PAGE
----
50.Article 15 of the Constitution provides the right to protection against unemployment. It states that it shall be a fundamental responsibility of the State to attain, through planned economic growth, a constant increase of productive forces and a steady improvement in the material and cultural standard of living of the people, with a view to securing for its citizens:
(a)The provision of the basic necessities of live, including food, clothing, shelter, education and medical care;
(b)The right to work, that is the right to guaranteed employment at a reasonable wage having regard to the quantity and quality of work;
(c)The right to reasonable rest, recreation and leisure; and
(d)The right to social security, that is to say to public assistance in case of undeserved want arising from unemployment, illness or disablement, or suffered by widows or orphans, or in old age, or in other such cases.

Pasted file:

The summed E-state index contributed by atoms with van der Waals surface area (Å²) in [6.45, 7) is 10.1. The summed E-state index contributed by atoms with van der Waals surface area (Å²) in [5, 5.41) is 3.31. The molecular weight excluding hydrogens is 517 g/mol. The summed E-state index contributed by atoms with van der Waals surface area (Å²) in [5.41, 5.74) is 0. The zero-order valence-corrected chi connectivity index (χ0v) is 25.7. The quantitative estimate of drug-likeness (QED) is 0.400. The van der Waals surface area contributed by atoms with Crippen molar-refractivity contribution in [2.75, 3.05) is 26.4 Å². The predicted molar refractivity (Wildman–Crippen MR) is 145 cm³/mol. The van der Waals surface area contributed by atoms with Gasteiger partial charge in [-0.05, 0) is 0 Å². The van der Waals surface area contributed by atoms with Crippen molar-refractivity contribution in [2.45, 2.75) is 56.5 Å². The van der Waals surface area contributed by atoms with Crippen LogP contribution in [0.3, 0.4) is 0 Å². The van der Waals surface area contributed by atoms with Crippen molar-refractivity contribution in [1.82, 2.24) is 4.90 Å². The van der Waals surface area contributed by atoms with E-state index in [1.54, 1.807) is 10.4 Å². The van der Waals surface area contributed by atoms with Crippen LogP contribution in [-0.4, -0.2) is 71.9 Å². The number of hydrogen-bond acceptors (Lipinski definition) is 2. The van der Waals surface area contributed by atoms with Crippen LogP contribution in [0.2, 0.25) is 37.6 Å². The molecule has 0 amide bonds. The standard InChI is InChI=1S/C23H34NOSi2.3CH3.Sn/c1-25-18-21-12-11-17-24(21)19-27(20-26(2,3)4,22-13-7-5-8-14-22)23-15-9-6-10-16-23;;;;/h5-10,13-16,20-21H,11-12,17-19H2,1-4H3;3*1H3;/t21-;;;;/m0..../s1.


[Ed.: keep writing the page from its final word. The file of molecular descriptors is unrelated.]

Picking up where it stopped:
51. Every citizen has the right to form and join trade unions.
52.As regards the right to housing, every citizen has the right to construct his own house and live there peacefully, although it has not been mentioned specifically in the Constitution. People traditionally build and live in their own houses. Government housing exists only for the public sector and in a very limited way in the urban areas and accounts for less than 10 per cent of total housing in the urban area.
53.Article 18 of the Constitution provides for the right to public health, medical, social security and social services. It states that the State shall regard the raising of the level of nutrition and the improvement of public health as among its primary duties. As regards the right to medical and social services, the provisions of article 15 of the Constitution apply.